Questions and answers.doc - 1 Questions and Answers(October...

This preview shows 1 out of 7 pages.

Questions and Answers (October 28 th , 2008) supplement to the book Waves in Oceanic and Coastal Waters Leo H. Holthuijsen Delft University of Technology UNESCO-IHE published by Cambridge University Press 2007 ISBN-13 978-0-521-86028-4 ISBN-10 0-521-86028-8 1
Image of page 1

Subscribe to view the full document.

2
Image of page 2
Chapter 1 Introduction This chapter is only a very general introduction and no questions are asked. 3
Image of page 3

Subscribe to view the full document.

Chapter 2 Observation techniques Q2.1: What are the two most common techniques to measure waves at sea? A: The most common techniques to measure waves at sea are based on either a buoy or a wave pole. The buoy measures its own vertical position as a function of time (typically every ½ second) by measuring its own vertical acceleration (to be integrated twice to obtain the vertical position) or by using GPS. The vertical location of the sea surface along a wave pole is measured by measuring the change in electronic characteristics along a vertical wire at the sea surface (e.g., electrical resistance). Q2.2: What are the two most common techniques to obtain directional wave information based on these techniques? A: With a buoy, directional wave information can be obtained by measuring the pitch-and-roll of the buoy (with inclinometers) or the yaw-and-sway of the buoy (with horizontal accelerometers or GPS). With a group of wave poles (at least three), directional wave information can be obtained by measuring surface slopes (in an array with small horizontal dimensions) or phase differences (in an array with larger dimensions). Q2.3: Is it possible to measure the surface profile of individual waves from satellites? A: The instruments that are used to measure waves from satellites are the synthetic aperture radar (SAR) and the radar altimeter. The (synthetic) antenna of the SAR is large enough that it can distinguish individual waves. A SAR image therefore shows an image of individual waves (essentially in grey tone) but the transformation to a surface elevation is highly non-linear and has not yet been achieved. The antenna of an altimeter is much smaller than 4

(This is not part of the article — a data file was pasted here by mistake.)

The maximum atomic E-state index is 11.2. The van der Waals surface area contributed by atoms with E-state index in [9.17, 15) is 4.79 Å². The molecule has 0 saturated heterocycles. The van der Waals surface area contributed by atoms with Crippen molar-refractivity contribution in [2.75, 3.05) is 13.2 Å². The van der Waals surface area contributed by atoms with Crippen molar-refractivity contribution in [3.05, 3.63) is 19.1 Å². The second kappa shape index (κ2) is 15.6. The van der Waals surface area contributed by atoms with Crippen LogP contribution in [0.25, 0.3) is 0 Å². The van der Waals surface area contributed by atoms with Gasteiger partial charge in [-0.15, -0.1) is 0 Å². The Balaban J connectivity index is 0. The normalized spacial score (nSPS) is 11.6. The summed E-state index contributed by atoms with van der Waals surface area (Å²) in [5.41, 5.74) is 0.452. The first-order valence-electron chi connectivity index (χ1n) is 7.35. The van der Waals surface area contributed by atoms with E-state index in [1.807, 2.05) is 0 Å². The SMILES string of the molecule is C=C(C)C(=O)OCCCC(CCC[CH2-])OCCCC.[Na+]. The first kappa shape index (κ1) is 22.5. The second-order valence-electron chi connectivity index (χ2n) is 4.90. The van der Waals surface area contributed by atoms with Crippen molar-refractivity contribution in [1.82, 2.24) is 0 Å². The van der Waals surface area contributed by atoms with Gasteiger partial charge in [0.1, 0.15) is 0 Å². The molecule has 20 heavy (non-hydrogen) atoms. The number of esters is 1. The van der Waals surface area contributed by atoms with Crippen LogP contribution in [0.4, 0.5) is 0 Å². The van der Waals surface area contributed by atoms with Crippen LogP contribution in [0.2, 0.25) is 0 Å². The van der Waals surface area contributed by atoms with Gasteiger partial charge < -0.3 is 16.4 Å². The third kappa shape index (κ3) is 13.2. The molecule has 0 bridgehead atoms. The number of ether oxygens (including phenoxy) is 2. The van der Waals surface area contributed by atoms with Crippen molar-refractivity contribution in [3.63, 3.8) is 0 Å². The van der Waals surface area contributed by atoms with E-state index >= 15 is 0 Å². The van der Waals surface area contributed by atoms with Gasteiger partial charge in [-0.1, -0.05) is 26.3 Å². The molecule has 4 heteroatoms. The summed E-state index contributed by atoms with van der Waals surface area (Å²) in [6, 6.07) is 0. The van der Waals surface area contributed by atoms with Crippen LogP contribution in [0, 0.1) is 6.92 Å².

Image of page 4
that of a SAR and the foot print at the sea surface is of the order of 1 kilometre in diameter, which is too large to distinguish individual waves (only an average roughness of the sea surface in the foot print can be estimated, from which the significant wave height can be inferred). 5
Image of page 5

Subscribe to view the full document.

Chapter 3 Description of ocean waves Q3.1: A WAVERIDER buoy gives the sea surface elevation as a function of time. How would you estimate the significant wave height from such a wave record (of 30 minute duration, say)? A: One should first determine the zero level of the record (and usually also its linear trend in time) and remove this level (and trend) from the record so as to have a record with zero mean. Then one should identify all individual waves (the surface profile between two consecutive zero down- crossings) and then, for each such wave, the wave height (the difference between the lowest and the highest level per wave). Ranking all these wave heights and taking the mean of the top (i.e., largest) 1/3 wave heights gives an estimate
Image of page 6
Image of page 7
You've reached the end of this preview.
  • Fall '17
  • ZAHEER AHMED
  • Water waves, wave height, Wind wave, f Peak

{[ snackBarMessage ]}

What students are saying

  • Left Quote Icon

    As a current student on this bumpy collegiate pathway, I stumbled upon Course Hero, where I can find study resources for nearly all my courses, get online help from tutors 24/7, and even share my old projects, papers, and lecture notes with other students.

    Student Picture

    Kiran Temple University Fox School of Business ‘17, Course Hero Intern

  • Left Quote Icon

    I cannot even describe how much Course Hero helped me this summer. It’s truly become something I can always rely on and help me. In the end, I was not only able to survive summer classes, but I was able to thrive thanks to Course Hero.

    Student Picture

    Dana University of Pennsylvania ‘17, Course Hero Intern

  • Left Quote Icon

    The ability to access any university’s resources through Course Hero proved invaluable in my case. I was behind on Tulane coursework and actually used UCLA’s materials to help me move forward and get everything together on time.

    Student Picture

    Jill Tulane University ‘16, Course Hero Intern